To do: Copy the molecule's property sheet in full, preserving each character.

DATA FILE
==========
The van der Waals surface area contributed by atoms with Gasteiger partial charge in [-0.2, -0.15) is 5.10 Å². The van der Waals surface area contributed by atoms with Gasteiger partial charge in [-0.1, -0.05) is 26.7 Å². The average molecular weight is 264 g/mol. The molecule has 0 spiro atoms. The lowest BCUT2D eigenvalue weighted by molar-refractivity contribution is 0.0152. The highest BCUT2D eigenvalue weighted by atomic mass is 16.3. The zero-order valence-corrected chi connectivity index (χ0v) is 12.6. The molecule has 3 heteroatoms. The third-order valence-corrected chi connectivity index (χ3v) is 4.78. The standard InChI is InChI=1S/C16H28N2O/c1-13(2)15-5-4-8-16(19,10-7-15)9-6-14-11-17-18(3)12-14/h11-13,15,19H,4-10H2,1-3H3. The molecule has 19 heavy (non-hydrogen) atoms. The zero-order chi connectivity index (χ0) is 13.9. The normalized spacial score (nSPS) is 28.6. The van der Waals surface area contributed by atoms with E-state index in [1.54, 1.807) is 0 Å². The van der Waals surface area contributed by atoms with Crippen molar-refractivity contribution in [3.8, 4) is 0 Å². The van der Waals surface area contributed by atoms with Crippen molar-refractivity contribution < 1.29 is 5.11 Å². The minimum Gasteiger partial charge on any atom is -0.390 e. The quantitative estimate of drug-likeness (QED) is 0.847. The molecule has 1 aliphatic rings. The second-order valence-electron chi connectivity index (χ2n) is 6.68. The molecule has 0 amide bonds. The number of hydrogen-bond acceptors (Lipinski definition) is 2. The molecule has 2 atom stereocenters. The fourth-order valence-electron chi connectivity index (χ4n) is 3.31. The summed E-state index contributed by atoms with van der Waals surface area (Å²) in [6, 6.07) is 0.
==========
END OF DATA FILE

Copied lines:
The van der Waals surface area contributed by atoms with Gasteiger partial charge in [-0.2, -0.15) is 5.10 Å². The van der Waals surface area contributed by atoms with Gasteiger partial charge in [-0.1, -0.05) is 26.7 Å². The average molecular weight is 264 g/mol. The molecule has 0 spiro atoms. The lowest BCUT2D eigenvalue weighted by molar-refractivity contribution is 0.0152. The highest BCUT2D eigenvalue weighted by atomic mass is 16.3. The zero-order valence-corrected chi connectivity index (χ0v) is 12.6. The molecule has 3 heteroatoms. The third-order valence-corrected chi connectivity index (χ3v) is 4.78. The standard InChI is InChI=1S/C16H28N2O/c1-13(2)15-5-4-8-16(19,10-7-15)9-6-14-11-17-18(3)12-14/h11-13,15,19H,4-10H2,1-3H3. The molecule has 19 heavy (non-hydrogen) atoms. The zero-order chi connectivity index (χ0) is 13.9. The normalized spacial score (nSPS) is 28.6. The van der Waals surface area contributed by atoms with E-state index in [1.54, 1.807) is 0 Å². The van der Waals surface area contributed by atoms with Crippen molar-refractivity contribution in [3.8, 4) is 0 Å². The van der Waals surface area contributed by atoms with Crippen molar-refractivity contribution < 1.29 is 5.11 Å². The minimum Gasteiger partial charge on any atom is -0.390 e. The quantitative estimate of drug-likeness (QED) is 0.847. The molecule has 1 aliphatic rings. The second-order valence-electron chi connectivity index (χ2n) is 6.68. The molecule has 0 amide bonds. The number of hydrogen-bond acceptors (Lipinski definition) is 2. The molecule has 2 atom stereocenters. The fourth-order valence-electron chi connectivity index (χ4n) is 3.31. The summed E-state index contributed by atoms with van der Waals surface area (Å²) in [6, 6.07) is 0.